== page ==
Struggling Colorado College could not put away Air Force and the Falcons made them pay during a 3-1 nonconference victory.
The Pikes Peak Trophy was hoisted for the first time by the Falcons, leaving the Tigers looking for answers and the visitors savoring a special moment in their program's history.
"This is a top, top moment for Air Force hockey," Falcons coach Frank Serratore said. "Winning the inaugural game on their ice is pretty special and something that can never being taken away."
After CC controlled the opening period, the Falcons (7-3) won the second and third periods, rallied and pulled away to down their crosstown rivals, improving to 3-3 over the past six games against the Tigers, including two wins in a row at World Arena.
The Tigers (1-7-1) had a chance to rally, drawing a 5-on-3 power play for 1:25 in the third period, but the nation's worst power play - now 2-for-41 - could not break through. CC's winless streak increased to eight games.
"We don't have enough guys stepping up and making plays." Tigers coach Scott Owens said. "We have younger guys still learning and we have older guys who have not adjusted to their new roles. Until that happens, it will be tough going."
Air Force scored a power-play goal with 51.8 seconds left in the second to tie the game at 1-1 when sophomore center Ben Carey lifted a rebound past CC senior goalie Josh Thorimbert (26 saves).
That delighted the many Falcons fans among the 6,041 paid attendance.
"That was a killer goal," Owens said. "That gave them some jump headed into the third."
Scott Holm scored the winning goal less than three minutes in and George Michalke III sealed it with a breakaway with 7:34 remaining.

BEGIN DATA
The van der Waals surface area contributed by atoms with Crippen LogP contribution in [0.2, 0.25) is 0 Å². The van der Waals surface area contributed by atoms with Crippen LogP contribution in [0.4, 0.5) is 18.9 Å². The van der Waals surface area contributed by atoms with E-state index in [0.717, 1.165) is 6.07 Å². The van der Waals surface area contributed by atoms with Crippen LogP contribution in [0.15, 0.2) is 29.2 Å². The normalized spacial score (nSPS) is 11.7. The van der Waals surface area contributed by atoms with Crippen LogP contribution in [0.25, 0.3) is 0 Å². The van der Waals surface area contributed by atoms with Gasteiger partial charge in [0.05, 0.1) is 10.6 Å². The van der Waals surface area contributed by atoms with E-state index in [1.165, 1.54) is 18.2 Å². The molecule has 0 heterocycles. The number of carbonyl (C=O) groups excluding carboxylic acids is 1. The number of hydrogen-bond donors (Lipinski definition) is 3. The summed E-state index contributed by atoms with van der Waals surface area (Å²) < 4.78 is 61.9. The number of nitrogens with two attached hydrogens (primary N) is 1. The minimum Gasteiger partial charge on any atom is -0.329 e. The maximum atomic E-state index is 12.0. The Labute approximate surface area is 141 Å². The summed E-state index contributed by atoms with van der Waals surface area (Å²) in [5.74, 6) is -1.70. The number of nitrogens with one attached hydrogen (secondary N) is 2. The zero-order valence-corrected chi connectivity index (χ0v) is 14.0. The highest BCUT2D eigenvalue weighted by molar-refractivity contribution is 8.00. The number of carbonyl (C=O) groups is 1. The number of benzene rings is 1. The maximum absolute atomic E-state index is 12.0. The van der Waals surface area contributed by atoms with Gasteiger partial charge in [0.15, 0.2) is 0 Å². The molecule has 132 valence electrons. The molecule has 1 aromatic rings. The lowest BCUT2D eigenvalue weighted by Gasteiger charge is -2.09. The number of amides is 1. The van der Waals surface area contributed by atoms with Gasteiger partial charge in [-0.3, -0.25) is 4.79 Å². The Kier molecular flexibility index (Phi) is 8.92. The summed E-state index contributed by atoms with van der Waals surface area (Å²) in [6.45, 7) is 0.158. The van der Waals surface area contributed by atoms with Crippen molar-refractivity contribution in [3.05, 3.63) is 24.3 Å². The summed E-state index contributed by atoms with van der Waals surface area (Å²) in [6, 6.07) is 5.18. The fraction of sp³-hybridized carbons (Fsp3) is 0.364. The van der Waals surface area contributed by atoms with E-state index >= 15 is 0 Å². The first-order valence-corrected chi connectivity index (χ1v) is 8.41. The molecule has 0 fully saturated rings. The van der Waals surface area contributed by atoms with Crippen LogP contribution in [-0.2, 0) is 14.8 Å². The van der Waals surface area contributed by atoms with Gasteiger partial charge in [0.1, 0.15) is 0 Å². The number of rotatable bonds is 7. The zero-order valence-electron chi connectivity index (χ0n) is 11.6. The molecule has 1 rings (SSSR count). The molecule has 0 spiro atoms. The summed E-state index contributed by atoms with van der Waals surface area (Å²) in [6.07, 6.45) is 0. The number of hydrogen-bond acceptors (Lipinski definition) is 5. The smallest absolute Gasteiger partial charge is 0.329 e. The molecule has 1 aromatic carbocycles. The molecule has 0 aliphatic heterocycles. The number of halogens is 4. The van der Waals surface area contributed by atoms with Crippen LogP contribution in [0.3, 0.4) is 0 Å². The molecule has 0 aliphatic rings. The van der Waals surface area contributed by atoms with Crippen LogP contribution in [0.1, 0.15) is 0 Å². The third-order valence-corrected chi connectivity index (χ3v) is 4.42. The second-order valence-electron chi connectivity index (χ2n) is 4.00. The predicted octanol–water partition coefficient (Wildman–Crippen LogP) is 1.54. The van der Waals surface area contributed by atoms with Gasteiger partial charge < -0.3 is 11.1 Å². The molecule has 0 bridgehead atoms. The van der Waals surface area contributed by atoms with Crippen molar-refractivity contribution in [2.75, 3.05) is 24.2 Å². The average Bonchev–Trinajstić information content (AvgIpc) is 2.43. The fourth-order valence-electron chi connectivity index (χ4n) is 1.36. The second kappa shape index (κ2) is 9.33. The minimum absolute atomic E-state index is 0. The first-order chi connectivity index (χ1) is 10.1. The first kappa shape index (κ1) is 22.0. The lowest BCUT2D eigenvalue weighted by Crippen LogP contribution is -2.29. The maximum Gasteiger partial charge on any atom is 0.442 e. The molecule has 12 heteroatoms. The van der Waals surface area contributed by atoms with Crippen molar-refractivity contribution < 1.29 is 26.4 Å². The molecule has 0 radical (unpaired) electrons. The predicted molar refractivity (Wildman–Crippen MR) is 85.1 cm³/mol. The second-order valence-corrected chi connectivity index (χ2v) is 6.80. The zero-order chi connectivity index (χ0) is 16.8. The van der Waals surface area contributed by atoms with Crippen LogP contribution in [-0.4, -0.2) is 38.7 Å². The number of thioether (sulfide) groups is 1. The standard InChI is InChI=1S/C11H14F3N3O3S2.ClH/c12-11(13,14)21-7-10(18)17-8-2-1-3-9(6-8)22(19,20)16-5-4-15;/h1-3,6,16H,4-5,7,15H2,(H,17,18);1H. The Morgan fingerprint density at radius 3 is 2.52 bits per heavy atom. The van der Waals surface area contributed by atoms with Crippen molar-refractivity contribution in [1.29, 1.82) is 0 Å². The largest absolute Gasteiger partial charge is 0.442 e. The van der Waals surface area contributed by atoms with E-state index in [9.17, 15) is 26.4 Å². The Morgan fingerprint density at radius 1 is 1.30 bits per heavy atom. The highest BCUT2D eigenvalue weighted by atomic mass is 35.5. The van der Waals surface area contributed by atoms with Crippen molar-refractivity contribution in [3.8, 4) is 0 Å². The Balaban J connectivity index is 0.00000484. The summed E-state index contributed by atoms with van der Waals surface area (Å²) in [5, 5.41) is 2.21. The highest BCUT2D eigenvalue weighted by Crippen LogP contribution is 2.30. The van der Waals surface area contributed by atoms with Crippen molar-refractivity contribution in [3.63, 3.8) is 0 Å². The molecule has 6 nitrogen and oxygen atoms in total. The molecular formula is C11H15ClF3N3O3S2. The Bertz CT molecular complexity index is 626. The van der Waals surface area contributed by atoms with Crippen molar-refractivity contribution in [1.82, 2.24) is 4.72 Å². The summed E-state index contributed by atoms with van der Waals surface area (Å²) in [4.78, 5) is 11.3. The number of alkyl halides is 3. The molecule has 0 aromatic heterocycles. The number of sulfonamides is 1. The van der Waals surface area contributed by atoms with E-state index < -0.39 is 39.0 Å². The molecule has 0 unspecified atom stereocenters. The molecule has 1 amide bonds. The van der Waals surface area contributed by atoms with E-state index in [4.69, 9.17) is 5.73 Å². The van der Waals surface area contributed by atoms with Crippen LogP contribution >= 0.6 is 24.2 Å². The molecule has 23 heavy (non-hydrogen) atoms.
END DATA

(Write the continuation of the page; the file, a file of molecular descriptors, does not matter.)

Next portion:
The game turned in the Falcons' favor during the second period after they started attacking the net.
After managing only one shot from between the faceoff circles in the first period, an attempt by Holm in the opening seconds, the Falcons generated three, including the power-play score, in the second. They added six from close-range in third for the two go-ahead goals.
"(In the first), we were too passive and let them skate in too much," Torf said. "In the second and third, we played better team defense and that made my job a lot easier."
He made 11 of his 34 saves in the first period.
"We were lucky to get out of that period only down 1-0," Serratore said. "We become a dangerous animal the longer we stick around in games. They expended a lot of energy that first period and only had a goal to show for it. That was thanks to us have the best player on the ice, No. 29 (Torf)."
Colorado College scored only 104 seconds into the game when freshman defenseman Gustav Olofsson tallied his first goal as a Tiger.